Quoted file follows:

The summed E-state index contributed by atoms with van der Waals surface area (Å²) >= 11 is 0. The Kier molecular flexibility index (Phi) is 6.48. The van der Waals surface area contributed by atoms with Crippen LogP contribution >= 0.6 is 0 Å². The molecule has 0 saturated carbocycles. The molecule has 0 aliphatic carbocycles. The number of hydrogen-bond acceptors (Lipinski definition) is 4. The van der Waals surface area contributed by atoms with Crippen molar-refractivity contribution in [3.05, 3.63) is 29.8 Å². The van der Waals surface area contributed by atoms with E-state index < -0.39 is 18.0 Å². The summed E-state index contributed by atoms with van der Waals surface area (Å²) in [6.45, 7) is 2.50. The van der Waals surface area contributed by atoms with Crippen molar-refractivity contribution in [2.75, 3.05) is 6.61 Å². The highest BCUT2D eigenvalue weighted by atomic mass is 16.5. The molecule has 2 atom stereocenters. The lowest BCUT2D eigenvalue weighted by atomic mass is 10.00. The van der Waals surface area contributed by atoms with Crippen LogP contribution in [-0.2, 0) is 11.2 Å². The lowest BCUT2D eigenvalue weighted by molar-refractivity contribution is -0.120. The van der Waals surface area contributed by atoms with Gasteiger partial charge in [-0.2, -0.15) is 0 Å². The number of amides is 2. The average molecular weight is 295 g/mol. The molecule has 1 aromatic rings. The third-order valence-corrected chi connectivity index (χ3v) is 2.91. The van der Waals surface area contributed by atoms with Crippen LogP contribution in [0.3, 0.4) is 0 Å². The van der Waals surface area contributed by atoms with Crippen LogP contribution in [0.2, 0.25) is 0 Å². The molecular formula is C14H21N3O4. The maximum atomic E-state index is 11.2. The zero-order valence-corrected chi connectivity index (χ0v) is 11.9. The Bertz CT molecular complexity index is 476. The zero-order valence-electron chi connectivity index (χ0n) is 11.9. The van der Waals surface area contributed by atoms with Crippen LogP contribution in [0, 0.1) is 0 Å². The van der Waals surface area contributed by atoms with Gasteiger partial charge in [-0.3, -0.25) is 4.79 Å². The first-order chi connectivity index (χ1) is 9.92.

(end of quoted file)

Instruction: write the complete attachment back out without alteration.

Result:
The summed E-state index contributed by atoms with van der Waals surface area (Å²) >= 11 is 0. The Kier molecular flexibility index (Phi) is 6.48. The van der Waals surface area contributed by atoms with Crippen LogP contribution >= 0.6 is 0 Å². The molecule has 0 saturated carbocycles. The molecule has 0 aliphatic carbocycles. The number of hydrogen-bond acceptors (Lipinski definition) is 4. The van der Waals surface area contributed by atoms with Crippen molar-refractivity contribution in [3.05, 3.63) is 29.8 Å². The van der Waals surface area contributed by atoms with E-state index < -0.39 is 18.0 Å². The summed E-state index contributed by atoms with van der Waals surface area (Å²) in [6.45, 7) is 2.50. The van der Waals surface area contributed by atoms with Crippen molar-refractivity contribution in [2.75, 3.05) is 6.61 Å². The highest BCUT2D eigenvalue weighted by atomic mass is 16.5. The molecule has 2 atom stereocenters. The lowest BCUT2D eigenvalue weighted by atomic mass is 10.00. The van der Waals surface area contributed by atoms with Crippen LogP contribution in [-0.2, 0) is 11.2 Å². The lowest BCUT2D eigenvalue weighted by molar-refractivity contribution is -0.120. The van der Waals surface area contributed by atoms with Gasteiger partial charge in [-0.2, -0.15) is 0 Å². The number of amides is 2. The average molecular weight is 295 g/mol. The molecule has 1 aromatic rings. The third-order valence-corrected chi connectivity index (χ3v) is 2.91. The van der Waals surface area contributed by atoms with Crippen LogP contribution in [0.3, 0.4) is 0 Å². The van der Waals surface area contributed by atoms with Crippen LogP contribution in [0.2, 0.25) is 0 Å². The molecular formula is C14H21N3O4. The maximum atomic E-state index is 11.2. The zero-order valence-corrected chi connectivity index (χ0v) is 11.9. The Bertz CT molecular complexity index is 476. The zero-order valence-electron chi connectivity index (χ0n) is 11.9. The van der Waals surface area contributed by atoms with Crippen LogP contribution in [0, 0.1) is 0 Å². The van der Waals surface area contributed by atoms with Gasteiger partial charge in [-0.3, -0.25) is 4.79 Å². The first-order chi connectivity index (χ1) is 9.92.